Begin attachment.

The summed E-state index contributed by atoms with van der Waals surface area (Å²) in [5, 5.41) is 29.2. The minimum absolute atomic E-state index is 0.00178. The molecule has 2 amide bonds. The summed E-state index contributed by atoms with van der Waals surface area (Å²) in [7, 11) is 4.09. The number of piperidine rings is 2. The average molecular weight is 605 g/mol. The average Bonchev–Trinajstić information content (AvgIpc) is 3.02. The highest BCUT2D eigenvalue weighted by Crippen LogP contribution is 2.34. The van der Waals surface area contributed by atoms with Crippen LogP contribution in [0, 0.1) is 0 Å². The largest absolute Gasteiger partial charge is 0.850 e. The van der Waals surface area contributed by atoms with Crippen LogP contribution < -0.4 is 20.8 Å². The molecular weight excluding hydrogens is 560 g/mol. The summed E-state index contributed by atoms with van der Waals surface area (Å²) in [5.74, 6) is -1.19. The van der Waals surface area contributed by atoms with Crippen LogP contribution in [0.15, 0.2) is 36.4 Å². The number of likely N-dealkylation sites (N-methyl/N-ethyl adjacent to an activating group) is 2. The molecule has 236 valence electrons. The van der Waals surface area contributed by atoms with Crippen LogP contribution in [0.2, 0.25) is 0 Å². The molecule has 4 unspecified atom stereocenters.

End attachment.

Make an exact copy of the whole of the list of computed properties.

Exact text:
The summed E-state index contributed by atoms with van der Waals surface area (Å²) in [5, 5.41) is 29.2. The minimum absolute atomic E-state index is 0.00178. The molecule has 2 amide bonds. The summed E-state index contributed by atoms with van der Waals surface area (Å²) in [7, 11) is 4.09. The number of piperidine rings is 2. The average molecular weight is 605 g/mol. The average Bonchev–Trinajstić information content (AvgIpc) is 3.02. The highest BCUT2D eigenvalue weighted by Crippen LogP contribution is 2.34. The van der Waals surface area contributed by atoms with Crippen LogP contribution in [0, 0.1) is 0 Å². The largest absolute Gasteiger partial charge is 0.850 e. The van der Waals surface area contributed by atoms with Crippen LogP contribution < -0.4 is 20.8 Å². The molecular weight excluding hydrogens is 560 g/mol. The summed E-state index contributed by atoms with van der Waals surface area (Å²) in [5.74, 6) is -1.19. The van der Waals surface area contributed by atoms with Crippen LogP contribution in [0.15, 0.2) is 36.4 Å². The number of likely N-dealkylation sites (N-methyl/N-ethyl adjacent to an activating group) is 2. The molecule has 236 valence electrons. The van der Waals surface area contributed by atoms with Crippen LogP contribution in [0.2, 0.25) is 0 Å². The molecule has 4 unspecified atom stereocenters.